• On Listeners section, click on Add Listener and change the Protocol to HTTPS on the modal window that opens.
  • Set the value for Port to 443.
  • Click on SSL certificate ID and choose the name of the certificate that you uploaded.
    • The certificate MUST match the domain you plan to use for your Metabase install.
  • In SSL Policy select “ELBSecurityPolicy-TLS-1-2-2017-01”.
  • Scroll to the bottom of the page and click Save.

Your Environment will begin updating with your new change. You will have to wait for this to complete before making additional updates.

Once this change is made you will no longer be able to access your Metabase instance at the *.elasticbeanstalk.com URL provided by Amazon because it will result in a certificate mismatch. To continue accessing your secure Metabase instance you must Set up a DNS CNAME.

Once your application is working properly over HTTPS, we recommend setting an additional property to force non-HTTPS clients to use the HTTPS endpoint.

  • Click on Configuration on the left hand sidebar.
  • Scroll down to Software Configuration under the Web Tier section and click the gear icon to edit those settings.
  • Under Environment Properties add an entry for NGINX_FORCE_SSL with a value of 1.
  • Scroll to the bottom of the page and click Apply in the lower right, then wait for your application to update.
  • Click on Configuration on the left hand sidebar.
  • One the left sidebar, click Configuration.
  • Scroll down to Load Balancer and click the Edit button on the right of the screen.
  • On Listeners section, click on “Add Listener” and change the Protocol to HTTPS on the modal window that opens.
  • Set the value for Port to 443.
  • Then, a little bit lower on the dropdown for SSL certificate ID, choose the name of the certificate that you uploaded to your account.
    • NOTE: The certificate MUST match the domain you plan to use for your Metabase install.
  • In SSL Policy select ELBSecurityPolicy-TLS-1-2-2017-01
  • Scroll to the bottom of the page and click Save in the lower right.
    • NOTE: Your Environment will begin updating with your new change. You will have to wait for this to complete before making additional updates.
    • IMPORTANT: Once this change is made you will no longer be able to access your Metabase instance at the *.elasticbeanstalk.com URL provided by Amazon because it will result in a certificate mismatch. To continue accessing your secure Metabase instance you must Setup a DNS CNAME.

Once your application is working properly over HTTPS, we recommend setting an additional property to force non-HTTPS clients to use the HTTPS endpoint.

  • Click on Configuration on the left hand sidebar.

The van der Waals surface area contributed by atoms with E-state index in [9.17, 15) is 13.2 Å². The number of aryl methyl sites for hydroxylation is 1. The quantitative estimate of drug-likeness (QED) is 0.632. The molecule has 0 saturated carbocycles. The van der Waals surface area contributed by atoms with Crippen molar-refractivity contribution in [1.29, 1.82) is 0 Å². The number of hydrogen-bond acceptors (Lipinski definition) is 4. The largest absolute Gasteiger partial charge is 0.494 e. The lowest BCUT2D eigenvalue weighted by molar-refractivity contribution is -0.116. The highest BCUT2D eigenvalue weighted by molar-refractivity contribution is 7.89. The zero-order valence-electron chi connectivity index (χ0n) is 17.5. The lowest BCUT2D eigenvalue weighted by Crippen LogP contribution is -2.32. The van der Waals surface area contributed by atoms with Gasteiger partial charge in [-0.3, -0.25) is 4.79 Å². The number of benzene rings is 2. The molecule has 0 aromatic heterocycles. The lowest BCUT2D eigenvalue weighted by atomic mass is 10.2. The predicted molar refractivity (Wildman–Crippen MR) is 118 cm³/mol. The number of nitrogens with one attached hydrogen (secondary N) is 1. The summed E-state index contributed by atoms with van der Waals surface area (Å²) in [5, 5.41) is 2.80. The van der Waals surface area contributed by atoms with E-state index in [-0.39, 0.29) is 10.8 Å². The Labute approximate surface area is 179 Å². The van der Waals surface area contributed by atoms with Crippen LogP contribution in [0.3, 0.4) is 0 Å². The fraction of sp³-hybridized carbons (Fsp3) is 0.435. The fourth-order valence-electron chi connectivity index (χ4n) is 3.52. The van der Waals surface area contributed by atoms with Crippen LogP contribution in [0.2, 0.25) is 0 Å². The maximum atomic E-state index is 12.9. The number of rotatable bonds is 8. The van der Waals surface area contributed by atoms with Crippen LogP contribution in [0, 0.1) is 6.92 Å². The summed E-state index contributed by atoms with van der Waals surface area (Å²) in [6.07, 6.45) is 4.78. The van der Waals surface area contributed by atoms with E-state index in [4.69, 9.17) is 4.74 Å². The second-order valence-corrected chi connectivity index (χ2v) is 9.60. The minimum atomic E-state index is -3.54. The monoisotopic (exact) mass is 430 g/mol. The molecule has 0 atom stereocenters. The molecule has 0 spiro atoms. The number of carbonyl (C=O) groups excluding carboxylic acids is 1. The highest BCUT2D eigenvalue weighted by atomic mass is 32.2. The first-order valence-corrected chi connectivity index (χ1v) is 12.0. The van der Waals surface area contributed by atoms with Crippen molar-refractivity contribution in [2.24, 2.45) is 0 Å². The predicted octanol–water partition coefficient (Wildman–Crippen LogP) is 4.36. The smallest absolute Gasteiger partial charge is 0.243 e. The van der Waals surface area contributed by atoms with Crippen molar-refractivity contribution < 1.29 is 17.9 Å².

• Scroll down to Software Configuration under the Web Tier section and click the gear icon to edit those settings.
  • Under Environment Properties add an entry for NGINX_FORCE_SSL with a value of 1.
  • Scroll to the bottom of the page and click Apply in the lower right, then wait for your application to update.

RAM usage monitoring

Metabase installs the CloudWatch agent into the Elastic Beanstalk deployment, which sends data about your deployment to CloudWatch, allowing you to track your Metabase’s RAM usage and other metrics.

To set up CloudWatch for your Elastic Beanstalk environment, follow the steps in the AWS documentation to grant permissions to publish CloudWatch metrics.

Automated security assessment

Metabase installs the AWS Inspector into the Elastic Beanstalk deployment, so you can have real-time assessments about your instance’s security that you can integrate into other AWS products. To start the automated checks on your instance, you only need to enable the Inspector in AWS’s console.

About NGINX configs inside Elastic Beanstalk deployments

In the near future we will be removing the custom NGINX configuration that was being bundled with Metabase in the previous configurations, so in the case that you were using configurations like NGINX_FORCE_SSL or custom certificates, you will need to move these configurations to AWS Application Load Balancers. To do this, check out the enabling VPC part of the Elastic Beanstalk guide where it’s specified how to use an Application Load Balancer with your Elastic Beanstalk configuration, or otherwise start over the creation of your Elastic Beanstalk deployment having made a backup first of your application database so you don’t lose your Metabase configuration.